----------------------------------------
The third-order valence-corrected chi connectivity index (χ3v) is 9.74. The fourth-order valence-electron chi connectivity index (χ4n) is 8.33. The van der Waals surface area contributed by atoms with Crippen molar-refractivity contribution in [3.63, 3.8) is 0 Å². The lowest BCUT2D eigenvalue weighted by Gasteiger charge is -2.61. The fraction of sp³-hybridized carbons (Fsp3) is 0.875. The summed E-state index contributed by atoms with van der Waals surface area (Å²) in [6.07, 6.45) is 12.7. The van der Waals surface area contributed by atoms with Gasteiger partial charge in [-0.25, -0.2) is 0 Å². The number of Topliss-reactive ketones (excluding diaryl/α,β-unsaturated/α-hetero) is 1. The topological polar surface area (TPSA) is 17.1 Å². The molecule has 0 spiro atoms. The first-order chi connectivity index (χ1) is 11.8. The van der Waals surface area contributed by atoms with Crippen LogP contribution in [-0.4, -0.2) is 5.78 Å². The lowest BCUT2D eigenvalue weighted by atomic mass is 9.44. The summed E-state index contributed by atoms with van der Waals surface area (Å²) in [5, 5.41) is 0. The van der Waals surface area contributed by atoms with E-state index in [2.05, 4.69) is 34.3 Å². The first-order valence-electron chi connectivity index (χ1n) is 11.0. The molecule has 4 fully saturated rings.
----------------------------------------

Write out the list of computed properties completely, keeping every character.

The third-order valence-corrected chi connectivity index (χ3v) is 9.74. The fourth-order valence-electron chi connectivity index (χ4n) is 8.33. The van der Waals surface area contributed by atoms with Crippen molar-refractivity contribution in [3.63, 3.8) is 0 Å². The lowest BCUT2D eigenvalue weighted by Gasteiger charge is -2.61. The fraction of sp³-hybridized carbons (Fsp3) is 0.875. The summed E-state index contributed by atoms with van der Waals surface area (Å²) in [6.07, 6.45) is 12.7. The van der Waals surface area contributed by atoms with Gasteiger partial charge in [-0.25, -0.2) is 0 Å². The number of Topliss-reactive ketones (excluding diaryl/α,β-unsaturated/α-hetero) is 1. The topological polar surface area (TPSA) is 17.1 Å². The molecule has 0 spiro atoms. The first-order chi connectivity index (χ1) is 11.8. The van der Waals surface area contributed by atoms with Crippen LogP contribution in [-0.4, -0.2) is 5.78 Å². The lowest BCUT2D eigenvalue weighted by atomic mass is 9.44. The summed E-state index contributed by atoms with van der Waals surface area (Å²) in [5, 5.41) is 0. The van der Waals surface area contributed by atoms with E-state index in [2.05, 4.69) is 34.3 Å². The first-order valence-electron chi connectivity index (χ1n) is 11.0. The molecule has 4 fully saturated rings.